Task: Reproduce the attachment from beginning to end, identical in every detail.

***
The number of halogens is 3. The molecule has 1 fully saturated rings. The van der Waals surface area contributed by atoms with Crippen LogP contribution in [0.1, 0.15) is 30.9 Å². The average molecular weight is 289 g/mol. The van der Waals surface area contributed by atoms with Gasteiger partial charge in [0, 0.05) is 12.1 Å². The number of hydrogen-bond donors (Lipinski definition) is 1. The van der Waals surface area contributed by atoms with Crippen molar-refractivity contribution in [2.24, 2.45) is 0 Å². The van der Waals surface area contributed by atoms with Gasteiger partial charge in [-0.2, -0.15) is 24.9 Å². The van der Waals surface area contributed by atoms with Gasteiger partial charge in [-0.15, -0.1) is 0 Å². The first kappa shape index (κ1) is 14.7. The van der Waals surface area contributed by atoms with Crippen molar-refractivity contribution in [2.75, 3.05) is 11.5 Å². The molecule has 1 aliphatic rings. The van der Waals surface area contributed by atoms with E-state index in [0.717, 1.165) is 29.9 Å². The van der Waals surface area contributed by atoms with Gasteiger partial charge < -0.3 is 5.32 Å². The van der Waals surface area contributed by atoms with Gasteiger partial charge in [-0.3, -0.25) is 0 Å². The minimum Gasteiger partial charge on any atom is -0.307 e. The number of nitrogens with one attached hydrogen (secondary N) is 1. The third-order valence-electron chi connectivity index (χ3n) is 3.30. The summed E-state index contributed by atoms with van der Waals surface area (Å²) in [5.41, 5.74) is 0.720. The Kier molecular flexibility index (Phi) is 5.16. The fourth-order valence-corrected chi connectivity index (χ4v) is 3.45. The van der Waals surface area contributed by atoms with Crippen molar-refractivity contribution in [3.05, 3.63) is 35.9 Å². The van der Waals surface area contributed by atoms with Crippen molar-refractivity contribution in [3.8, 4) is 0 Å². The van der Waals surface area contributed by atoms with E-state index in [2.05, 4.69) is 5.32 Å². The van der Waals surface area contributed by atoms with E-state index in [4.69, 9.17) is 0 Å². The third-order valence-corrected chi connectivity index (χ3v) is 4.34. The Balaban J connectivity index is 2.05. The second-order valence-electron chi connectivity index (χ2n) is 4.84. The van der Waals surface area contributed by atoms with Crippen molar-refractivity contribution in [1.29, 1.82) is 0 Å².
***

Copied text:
The number of halogens is 3. The molecule has 1 fully saturated rings. The van der Waals surface area contributed by atoms with Crippen LogP contribution in [0.1, 0.15) is 30.9 Å². The average molecular weight is 289 g/mol. The van der Waals surface area contributed by atoms with Gasteiger partial charge in [0, 0.05) is 12.1 Å². The number of hydrogen-bond donors (Lipinski definition) is 1. The van der Waals surface area contributed by atoms with Crippen molar-refractivity contribution in [2.24, 2.45) is 0 Å². The van der Waals surface area contributed by atoms with Gasteiger partial charge in [-0.2, -0.15) is 24.9 Å². The van der Waals surface area contributed by atoms with Gasteiger partial charge in [-0.15, -0.1) is 0 Å². The first kappa shape index (κ1) is 14.7. The van der Waals surface area contributed by atoms with Crippen molar-refractivity contribution in [2.75, 3.05) is 11.5 Å². The molecule has 1 aliphatic rings. The van der Waals surface area contributed by atoms with E-state index in [0.717, 1.165) is 29.9 Å². The van der Waals surface area contributed by atoms with Gasteiger partial charge < -0.3 is 5.32 Å². The van der Waals surface area contributed by atoms with Gasteiger partial charge in [-0.3, -0.25) is 0 Å². The minimum Gasteiger partial charge on any atom is -0.307 e. The number of nitrogens with one attached hydrogen (secondary N) is 1. The third-order valence-electron chi connectivity index (χ3n) is 3.30. The summed E-state index contributed by atoms with van der Waals surface area (Å²) in [5.41, 5.74) is 0.720. The Kier molecular flexibility index (Phi) is 5.16. The fourth-order valence-corrected chi connectivity index (χ4v) is 3.45. The van der Waals surface area contributed by atoms with Crippen molar-refractivity contribution in [3.05, 3.63) is 35.9 Å². The van der Waals surface area contributed by atoms with Crippen molar-refractivity contribution in [3.8, 4) is 0 Å². The van der Waals surface area contributed by atoms with E-state index in [2.05, 4.69) is 5.32 Å². The van der Waals surface area contributed by atoms with E-state index in [4.69, 9.17) is 0 Å². The third-order valence-corrected chi connectivity index (χ3v) is 4.34. The Balaban J connectivity index is 2.05. The second-order valence-electron chi connectivity index (χ2n) is 4.84. The van der Waals surface area contributed by atoms with Crippen molar-refractivity contribution in [1.29, 1.82) is 0 Å².